• Assess what you as a business supply to your customers to assist them to complete a step and progress to the next – these are potential “touchpoints”. How have the touchpoints changed with social distancing?
  • What is the ideal feeling and response you would like your customer to experience at each step?
  • What issues or problems at each step would prevent them from experiencing the ideal?
  1. Define your ideal customer experience and set up systems/ training to achieve this
    • Set the standards/targets for the experience you wish to achieve (if not done already). This must be stated in measurable inputs. Stating “we want customers to be happy with our service” or “quick payment” is not specific enough. “Customer rating of 4/5 for service” or “payment transaction concluded within 3 minutes” are better measures.
    • Ensure your standards are realistic, but also that they are in line with or better than your industry standards and competitors. Are they still realistic in a social distancing environment? What changes and adjustments need to be made, what new measures in place?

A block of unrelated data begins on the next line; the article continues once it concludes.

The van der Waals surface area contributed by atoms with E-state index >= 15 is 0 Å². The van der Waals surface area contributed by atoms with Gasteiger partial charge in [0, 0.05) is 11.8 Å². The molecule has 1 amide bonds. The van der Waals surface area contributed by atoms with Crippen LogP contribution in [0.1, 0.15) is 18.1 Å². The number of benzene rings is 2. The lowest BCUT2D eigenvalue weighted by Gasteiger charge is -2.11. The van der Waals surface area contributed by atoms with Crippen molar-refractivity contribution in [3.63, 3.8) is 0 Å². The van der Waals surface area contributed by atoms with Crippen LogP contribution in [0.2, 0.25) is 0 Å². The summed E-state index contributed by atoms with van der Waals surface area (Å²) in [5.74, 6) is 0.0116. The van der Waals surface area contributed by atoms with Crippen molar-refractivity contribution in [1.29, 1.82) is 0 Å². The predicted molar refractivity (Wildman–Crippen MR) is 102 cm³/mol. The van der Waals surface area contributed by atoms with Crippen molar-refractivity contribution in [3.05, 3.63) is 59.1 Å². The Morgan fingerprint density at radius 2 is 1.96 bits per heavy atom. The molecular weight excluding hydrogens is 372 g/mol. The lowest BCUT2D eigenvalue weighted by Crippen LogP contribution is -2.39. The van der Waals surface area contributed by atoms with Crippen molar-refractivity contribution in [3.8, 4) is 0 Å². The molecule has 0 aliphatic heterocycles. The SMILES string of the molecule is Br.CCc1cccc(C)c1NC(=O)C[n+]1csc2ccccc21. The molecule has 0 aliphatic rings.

• Check again, can I realistically measure the standards I have set in place. Will it be easy for me to track how my efforts have impacted my customer’s experience?
    • Set up an Action Plan for how you are going to achieve these new standards. This may involve setting up new processes and procedures in your business. Ensure you have assigned roles, responsibilities, timing and budgets to your actions. Focus on high impact low cost interventions first.